Definition: expressing great joy or excitement, as in Yahoo! We won!; related to wahooo, yippee, whoopie, and yee-haw. Origin: mid-18th century, from the name of an imaginary race of brutish creatures in Jonathan Swift's Gulliver's Travels (1726). Commonly connected to: redneck, oaf, clod, and roughneck. (~Jean)
A Bit of Yahoo High Tech Trivia: The first successful major internet search engine was Yahoo! The story goes that Yahoo! creators, Jerry Yang and David Filo (engineering graduate students at Stanford University), preferred surfing the Web to doing their doctorial research. In 1993, they started Jerry's Guide to the World Wide Web to keep track of their favorite websites (only several hundred at the time) from a trailer on campus, but the engine soon outgrew its home. In early 1995, Marc Andressen, co-founder of Netscape Communications, invited Filo and Yang to move their growing files to the larger computers housed at Netscape, and the fledgling project became Yahoo! The name, Yahoo!, purportedly stands for "Yet Another Hierarchical Officious Oracle," but the duo claim they selected the name because they considered themselves to be yahoos. (~Jean)
Definition: an expression of enthusiasm or exuberance, typically associated with cowboys or rural inhabitants of the Southwestern or Southern areas of the United States. This expression was widely used to convey excitement in mid-20th century western cowboy movies. I personally use this exclamation at least twice a day to get my dogs worked up for their mealtimes. (~Jean)
A tree-like succulent of the lily family, with stiff, pointed leaves and long stems of white or purple bell-like flowers, the yucca is the State Flower of New Mexico. It thrives in the high desserts of the Southwestern United States and Mexico, but can also be found in parts of the Eastern U.S. The yucca has at least 40 species, which include the "joshua tree" and the "soap plant."
The Pueblo Indians of the Southwest have used yucca in many ways for hundreds of years. The most common, is to pound the roots to remove extracts, which are made into shampoo and soap. The Apaches also use yucca leaf fibers to make dental floss and rope. Other tribes used yucca soap to treat dandruff and hair loss. Yucca has also been used for a variety of other non-medical purposes, including the making of clothing and utilitarian items, such as sandals, belts, cloth, baskets, cords, and mats.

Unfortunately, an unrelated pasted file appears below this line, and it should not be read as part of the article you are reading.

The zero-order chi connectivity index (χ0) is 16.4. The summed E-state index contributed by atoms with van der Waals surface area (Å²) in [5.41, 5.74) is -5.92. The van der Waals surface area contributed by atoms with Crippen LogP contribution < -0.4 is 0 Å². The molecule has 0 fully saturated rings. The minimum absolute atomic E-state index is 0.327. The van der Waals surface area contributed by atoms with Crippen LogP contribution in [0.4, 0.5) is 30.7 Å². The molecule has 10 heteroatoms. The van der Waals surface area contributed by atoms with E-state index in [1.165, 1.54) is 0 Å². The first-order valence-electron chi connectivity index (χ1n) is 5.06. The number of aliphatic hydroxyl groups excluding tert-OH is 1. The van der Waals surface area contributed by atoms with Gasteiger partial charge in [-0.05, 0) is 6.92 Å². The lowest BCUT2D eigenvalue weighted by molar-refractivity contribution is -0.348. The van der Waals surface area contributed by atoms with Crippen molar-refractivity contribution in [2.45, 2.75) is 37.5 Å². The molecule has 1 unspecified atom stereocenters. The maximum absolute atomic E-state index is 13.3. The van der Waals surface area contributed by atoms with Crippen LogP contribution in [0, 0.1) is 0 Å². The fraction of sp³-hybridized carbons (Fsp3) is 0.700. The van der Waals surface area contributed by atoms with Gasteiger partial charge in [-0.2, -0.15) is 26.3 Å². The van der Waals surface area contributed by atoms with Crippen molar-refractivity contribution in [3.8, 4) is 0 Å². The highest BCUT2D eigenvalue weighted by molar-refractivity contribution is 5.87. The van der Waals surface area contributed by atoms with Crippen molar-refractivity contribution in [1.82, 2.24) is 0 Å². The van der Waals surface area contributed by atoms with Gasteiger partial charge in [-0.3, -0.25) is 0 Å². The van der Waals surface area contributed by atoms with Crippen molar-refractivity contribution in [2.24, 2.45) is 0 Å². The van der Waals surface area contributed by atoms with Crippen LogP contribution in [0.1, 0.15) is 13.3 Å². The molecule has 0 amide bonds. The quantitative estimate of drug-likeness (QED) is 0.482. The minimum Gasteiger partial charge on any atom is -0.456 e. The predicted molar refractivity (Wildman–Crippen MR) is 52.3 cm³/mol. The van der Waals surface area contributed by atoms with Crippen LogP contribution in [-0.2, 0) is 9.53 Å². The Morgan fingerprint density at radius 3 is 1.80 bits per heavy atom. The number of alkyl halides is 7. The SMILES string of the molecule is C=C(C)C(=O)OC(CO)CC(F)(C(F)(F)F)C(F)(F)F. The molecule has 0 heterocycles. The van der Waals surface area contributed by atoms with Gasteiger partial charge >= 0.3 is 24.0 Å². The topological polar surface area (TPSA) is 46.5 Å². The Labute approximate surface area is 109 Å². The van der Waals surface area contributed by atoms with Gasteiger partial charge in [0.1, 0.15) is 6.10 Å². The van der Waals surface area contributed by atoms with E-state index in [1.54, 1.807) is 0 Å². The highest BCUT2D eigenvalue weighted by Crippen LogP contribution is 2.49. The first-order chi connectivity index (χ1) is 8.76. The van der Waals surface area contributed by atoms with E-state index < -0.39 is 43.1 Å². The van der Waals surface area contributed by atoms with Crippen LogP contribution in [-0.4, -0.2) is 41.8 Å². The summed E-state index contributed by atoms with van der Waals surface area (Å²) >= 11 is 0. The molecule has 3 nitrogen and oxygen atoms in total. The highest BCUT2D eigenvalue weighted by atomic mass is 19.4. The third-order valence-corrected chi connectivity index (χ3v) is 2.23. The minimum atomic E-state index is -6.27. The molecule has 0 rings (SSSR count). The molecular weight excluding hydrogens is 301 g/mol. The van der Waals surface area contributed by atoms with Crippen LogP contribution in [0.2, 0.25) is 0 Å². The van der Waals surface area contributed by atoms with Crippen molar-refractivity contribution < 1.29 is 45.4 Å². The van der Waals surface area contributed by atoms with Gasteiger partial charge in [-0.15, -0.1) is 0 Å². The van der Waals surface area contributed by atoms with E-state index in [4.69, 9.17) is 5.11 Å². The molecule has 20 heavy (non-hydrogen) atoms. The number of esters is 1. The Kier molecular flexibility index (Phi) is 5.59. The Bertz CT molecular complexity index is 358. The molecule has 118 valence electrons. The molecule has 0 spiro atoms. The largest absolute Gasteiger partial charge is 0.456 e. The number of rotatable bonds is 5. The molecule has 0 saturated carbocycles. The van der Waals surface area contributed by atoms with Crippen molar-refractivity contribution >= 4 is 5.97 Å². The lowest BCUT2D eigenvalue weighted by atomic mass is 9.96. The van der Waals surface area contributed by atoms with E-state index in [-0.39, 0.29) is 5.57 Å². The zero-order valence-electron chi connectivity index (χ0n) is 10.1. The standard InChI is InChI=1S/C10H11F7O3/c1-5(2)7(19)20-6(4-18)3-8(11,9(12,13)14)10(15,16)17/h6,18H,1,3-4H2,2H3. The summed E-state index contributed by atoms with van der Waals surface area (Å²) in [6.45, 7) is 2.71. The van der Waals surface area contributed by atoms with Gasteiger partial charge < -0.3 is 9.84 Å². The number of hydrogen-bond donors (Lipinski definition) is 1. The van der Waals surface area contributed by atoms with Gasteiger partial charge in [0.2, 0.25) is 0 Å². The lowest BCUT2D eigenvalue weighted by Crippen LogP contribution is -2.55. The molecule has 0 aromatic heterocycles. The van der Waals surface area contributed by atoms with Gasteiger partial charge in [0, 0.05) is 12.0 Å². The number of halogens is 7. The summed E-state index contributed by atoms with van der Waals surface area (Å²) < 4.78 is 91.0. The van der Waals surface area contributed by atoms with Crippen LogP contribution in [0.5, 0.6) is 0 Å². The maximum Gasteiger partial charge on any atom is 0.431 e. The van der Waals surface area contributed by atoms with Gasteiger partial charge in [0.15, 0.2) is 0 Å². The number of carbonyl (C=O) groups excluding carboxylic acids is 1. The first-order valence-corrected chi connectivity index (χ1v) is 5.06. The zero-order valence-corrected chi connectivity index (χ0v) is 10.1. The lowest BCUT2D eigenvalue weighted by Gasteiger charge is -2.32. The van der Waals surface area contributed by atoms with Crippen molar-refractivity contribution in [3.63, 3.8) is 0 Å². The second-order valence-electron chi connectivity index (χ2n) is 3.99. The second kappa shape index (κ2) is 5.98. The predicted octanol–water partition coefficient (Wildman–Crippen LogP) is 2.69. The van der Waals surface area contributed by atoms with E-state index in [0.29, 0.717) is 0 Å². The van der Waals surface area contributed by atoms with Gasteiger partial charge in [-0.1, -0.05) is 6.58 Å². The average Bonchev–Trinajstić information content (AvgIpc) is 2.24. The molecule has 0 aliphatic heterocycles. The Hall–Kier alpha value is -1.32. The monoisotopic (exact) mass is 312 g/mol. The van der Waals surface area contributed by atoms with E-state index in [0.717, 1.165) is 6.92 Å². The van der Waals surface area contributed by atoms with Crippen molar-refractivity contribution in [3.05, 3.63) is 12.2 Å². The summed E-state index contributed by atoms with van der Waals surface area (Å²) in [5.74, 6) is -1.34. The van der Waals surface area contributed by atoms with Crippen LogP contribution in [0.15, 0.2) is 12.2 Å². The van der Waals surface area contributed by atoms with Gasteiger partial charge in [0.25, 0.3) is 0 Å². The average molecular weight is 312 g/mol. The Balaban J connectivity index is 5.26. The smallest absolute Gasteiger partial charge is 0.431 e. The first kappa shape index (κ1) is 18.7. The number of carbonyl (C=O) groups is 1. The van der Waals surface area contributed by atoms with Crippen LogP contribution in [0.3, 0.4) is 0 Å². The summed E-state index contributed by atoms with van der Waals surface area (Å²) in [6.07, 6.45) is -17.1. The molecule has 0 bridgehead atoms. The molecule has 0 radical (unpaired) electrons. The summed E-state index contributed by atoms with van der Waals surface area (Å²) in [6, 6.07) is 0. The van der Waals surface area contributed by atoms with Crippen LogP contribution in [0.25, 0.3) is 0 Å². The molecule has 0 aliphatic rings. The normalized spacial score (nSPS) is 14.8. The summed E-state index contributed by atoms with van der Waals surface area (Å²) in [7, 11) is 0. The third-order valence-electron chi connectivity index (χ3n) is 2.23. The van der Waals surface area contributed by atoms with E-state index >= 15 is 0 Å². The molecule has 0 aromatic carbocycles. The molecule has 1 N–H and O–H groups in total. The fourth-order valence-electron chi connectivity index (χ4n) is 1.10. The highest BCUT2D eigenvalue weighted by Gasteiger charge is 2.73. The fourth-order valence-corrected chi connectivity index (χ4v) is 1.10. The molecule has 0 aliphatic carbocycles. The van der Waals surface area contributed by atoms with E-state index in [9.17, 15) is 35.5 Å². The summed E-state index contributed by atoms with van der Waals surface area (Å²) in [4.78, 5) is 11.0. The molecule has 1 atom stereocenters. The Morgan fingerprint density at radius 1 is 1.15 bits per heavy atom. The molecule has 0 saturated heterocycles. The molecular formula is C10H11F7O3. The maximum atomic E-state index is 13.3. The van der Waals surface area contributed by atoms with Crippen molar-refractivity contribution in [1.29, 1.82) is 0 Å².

The primary medical use of yucca is to treat joint pain and inflammation associated with osteo and rheumatoid arthritis. Many tribes also used sap from the leaves in poultices or baths to treat skin lesions, sprains, inflammation, and bleeding. Teas made from yucca, mixed together with other herbs, are still brewed by folk healers in Northern New Mexico to treat asthma and headaches. Yucca extract is also used to treat many other conditions, including migraine headaches, colitis, ulcers, high blood pressure, and high cholesterol. Liver, kidney, and gallbladder disorders are also treated with yucca extract. Recently, researchers have found that a compound found in yucca extract inhibits blood clotting. This suggests that yucca extract may be useful in preventing heart attacks and strokes. (~Aimee)
Pictured: The hearty and extremely useful yucca plant